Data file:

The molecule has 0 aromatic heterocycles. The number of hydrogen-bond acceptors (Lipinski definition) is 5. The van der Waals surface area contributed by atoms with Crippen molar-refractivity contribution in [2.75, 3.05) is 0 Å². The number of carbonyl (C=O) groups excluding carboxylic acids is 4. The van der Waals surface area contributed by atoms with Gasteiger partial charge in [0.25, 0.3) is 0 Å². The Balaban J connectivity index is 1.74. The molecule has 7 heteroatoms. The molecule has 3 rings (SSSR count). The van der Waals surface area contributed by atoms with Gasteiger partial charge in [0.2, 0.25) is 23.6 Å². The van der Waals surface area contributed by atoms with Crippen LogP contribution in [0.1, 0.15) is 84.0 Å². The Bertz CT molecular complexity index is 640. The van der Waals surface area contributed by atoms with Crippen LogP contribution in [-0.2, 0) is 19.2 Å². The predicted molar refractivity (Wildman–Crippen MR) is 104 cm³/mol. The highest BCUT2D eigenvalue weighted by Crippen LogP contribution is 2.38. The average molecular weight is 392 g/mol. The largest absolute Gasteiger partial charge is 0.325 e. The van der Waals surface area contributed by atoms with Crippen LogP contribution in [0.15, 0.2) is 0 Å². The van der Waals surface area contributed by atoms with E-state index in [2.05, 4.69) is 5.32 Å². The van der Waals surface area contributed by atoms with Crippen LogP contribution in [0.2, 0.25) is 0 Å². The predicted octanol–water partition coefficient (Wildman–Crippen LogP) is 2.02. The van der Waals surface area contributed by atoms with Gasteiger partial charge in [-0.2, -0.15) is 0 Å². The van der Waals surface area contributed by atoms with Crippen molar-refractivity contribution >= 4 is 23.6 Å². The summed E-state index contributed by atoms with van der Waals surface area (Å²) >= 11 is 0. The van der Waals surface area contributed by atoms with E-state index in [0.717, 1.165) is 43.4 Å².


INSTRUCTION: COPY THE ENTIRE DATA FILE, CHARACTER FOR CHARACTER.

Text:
The molecule has 0 aromatic heterocycles. The number of hydrogen-bond acceptors (Lipinski definition) is 5. The van der Waals surface area contributed by atoms with Crippen molar-refractivity contribution in [2.75, 3.05) is 0 Å². The number of carbonyl (C=O) groups excluding carboxylic acids is 4. The van der Waals surface area contributed by atoms with Gasteiger partial charge in [0.25, 0.3) is 0 Å². The Balaban J connectivity index is 1.74. The molecule has 7 heteroatoms. The molecule has 3 rings (SSSR count). The van der Waals surface area contributed by atoms with Gasteiger partial charge in [0.2, 0.25) is 23.6 Å². The van der Waals surface area contributed by atoms with Crippen LogP contribution in [0.1, 0.15) is 84.0 Å². The Bertz CT molecular complexity index is 640. The van der Waals surface area contributed by atoms with Crippen LogP contribution in [-0.2, 0) is 19.2 Å². The predicted molar refractivity (Wildman–Crippen MR) is 104 cm³/mol. The highest BCUT2D eigenvalue weighted by Crippen LogP contribution is 2.38. The average molecular weight is 392 g/mol. The largest absolute Gasteiger partial charge is 0.325 e. The van der Waals surface area contributed by atoms with Crippen LogP contribution in [0.15, 0.2) is 0 Å². The van der Waals surface area contributed by atoms with E-state index in [2.05, 4.69) is 5.32 Å². The van der Waals surface area contributed by atoms with Crippen LogP contribution in [0.2, 0.25) is 0 Å². The predicted octanol–water partition coefficient (Wildman–Crippen LogP) is 2.02. The van der Waals surface area contributed by atoms with Gasteiger partial charge in [-0.2, -0.15) is 0 Å². The van der Waals surface area contributed by atoms with Crippen molar-refractivity contribution >= 4 is 23.6 Å². The summed E-state index contributed by atoms with van der Waals surface area (Å²) >= 11 is 0. The van der Waals surface area contributed by atoms with E-state index in [0.717, 1.165) is 43.4 Å².